NASA Successfully Launches Moon Rocket On 26-Day Lunar Mission

NASA Successfully Launches Moon Rocket On 26-Day Lunar Mission

Update (0715ET):

Two hurricanes, several technical issues, and two months later, NASA launched the Artemis I mission early Wednesday from its  Kennedy Space Center in Cape Canaveral, Florida. 

“[F]or the Artemis generation, this is for you,” NASA’s launch director Charlie Blackwell-Thompson said as she gave the go-ahead for liftoff at 0148 ET. 

NASA’s Space Launch System, or SLS, the most powerful rocket in the world, has catapulted the uncrewed Orion capsule into space and embarked on a 26-day mission around the moon before returning to Earth. 

If Artemis 1 mission is successful, which would end with the Orion capsule splashing down in the Pacific Ocean on Dec. 11, then Artemis 2 and 3 flights will follow. Artemis 2 is scheduled sometime in 2024. That mission will propel four astronauts around the moon. Then in 2025, Artemis 3 could include a return of humans back to the lunar surface. 

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After three delays, NASA confirmed a new launch window for the Space Launch System (SLS) rocket, an uncrewed Orion spacecraft, for Wednesday morning.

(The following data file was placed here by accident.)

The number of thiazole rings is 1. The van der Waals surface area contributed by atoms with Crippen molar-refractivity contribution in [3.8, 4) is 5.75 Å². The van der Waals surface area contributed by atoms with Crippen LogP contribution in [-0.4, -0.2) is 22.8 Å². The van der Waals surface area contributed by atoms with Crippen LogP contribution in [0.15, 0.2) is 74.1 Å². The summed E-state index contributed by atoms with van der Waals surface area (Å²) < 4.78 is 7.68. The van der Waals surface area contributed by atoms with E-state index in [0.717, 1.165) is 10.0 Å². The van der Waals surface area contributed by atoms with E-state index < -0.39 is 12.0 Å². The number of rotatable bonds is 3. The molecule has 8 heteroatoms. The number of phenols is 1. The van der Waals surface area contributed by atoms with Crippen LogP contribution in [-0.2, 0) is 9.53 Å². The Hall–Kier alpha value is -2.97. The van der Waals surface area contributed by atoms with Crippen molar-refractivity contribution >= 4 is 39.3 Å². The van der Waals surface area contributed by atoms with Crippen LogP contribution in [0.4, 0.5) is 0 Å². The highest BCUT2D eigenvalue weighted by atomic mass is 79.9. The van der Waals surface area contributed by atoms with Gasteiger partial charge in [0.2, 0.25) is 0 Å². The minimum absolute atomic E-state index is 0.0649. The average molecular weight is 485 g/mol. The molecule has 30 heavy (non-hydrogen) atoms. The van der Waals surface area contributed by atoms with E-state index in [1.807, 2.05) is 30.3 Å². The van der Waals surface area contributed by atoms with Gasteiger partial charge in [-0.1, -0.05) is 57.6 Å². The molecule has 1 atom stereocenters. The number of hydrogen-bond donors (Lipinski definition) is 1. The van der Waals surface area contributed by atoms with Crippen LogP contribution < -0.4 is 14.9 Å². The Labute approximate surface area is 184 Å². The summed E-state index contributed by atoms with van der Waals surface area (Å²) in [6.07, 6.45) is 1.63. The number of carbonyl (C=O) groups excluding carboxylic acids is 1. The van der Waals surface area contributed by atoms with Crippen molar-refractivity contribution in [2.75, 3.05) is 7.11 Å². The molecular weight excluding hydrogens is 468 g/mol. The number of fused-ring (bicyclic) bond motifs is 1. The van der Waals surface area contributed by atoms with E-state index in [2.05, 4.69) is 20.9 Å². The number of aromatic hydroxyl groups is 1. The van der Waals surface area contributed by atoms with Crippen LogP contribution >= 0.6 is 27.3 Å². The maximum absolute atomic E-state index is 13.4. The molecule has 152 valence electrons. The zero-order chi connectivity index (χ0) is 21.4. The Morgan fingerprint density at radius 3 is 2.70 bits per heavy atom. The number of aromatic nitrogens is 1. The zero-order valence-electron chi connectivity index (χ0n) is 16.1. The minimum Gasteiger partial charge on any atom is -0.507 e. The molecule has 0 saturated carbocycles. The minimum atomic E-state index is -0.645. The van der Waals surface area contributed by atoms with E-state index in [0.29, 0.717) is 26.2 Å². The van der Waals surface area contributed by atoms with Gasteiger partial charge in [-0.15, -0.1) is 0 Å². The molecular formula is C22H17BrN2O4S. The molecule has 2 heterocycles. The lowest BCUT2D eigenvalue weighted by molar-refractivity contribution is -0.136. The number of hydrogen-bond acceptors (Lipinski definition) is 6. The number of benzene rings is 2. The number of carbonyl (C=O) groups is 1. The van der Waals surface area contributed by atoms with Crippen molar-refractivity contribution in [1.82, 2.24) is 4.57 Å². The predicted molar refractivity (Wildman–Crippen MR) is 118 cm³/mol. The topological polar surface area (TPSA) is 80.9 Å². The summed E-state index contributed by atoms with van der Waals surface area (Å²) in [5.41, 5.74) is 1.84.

The Artemis 1 rocket launch was scrubbed in late August (read: here) and early September (read: here) due to a liquid hydrogen leak at an interface between the SLS and mobile launcher at the agency’s Kennedy Space Center in Florida. 

NASA appears comfortable with the next launch attempt, with a two-hour window beginning at 0104 ET Wednesday. 

If the launch goes to plan, it will be the first flight of the SLS and send the unmanned Orion Spacecraft around the moon. 

“I feel good headed into this attempt on the 16th,” Mike Sarafin, Artemis mission manager at NASA headquarters in Washington, said during a press briefing on Sunday. 

“The team is moving forward as one unit,” Sarafin added. “We’ve just got some work to do.”

Besides prior leak mishaps, NASA outlined Hurricane Ian also delayed timelines. 

“Engineers previously rolled the rocket back to the Vehicle Assembly Building (VAB) Sept. 26 ahead of Hurricane Ian and after waving off two previous launch attempts Aug. 29 due to a faulty temperature sensor, and Sept. 4 due to a liquid hydrogen leak at an interface between the rocket and mobile launcher. Prior to rolling back to the VAB, teams successfully repaired the leak and demonstrated updated tanking procedures. While in the VAB, teams performed standard maintenance to repair minor damage to the foam and cork on the thermal protection system and recharge or replace batteries throughout the system.”

If all goes well, the Artemis 2 mission could propel four astronauts on a flyby mission around the moon in 2024. Then by 2025, Artemis 3 mission would allow for the first crewed moon landing on the moon

Watch Launch Live Here: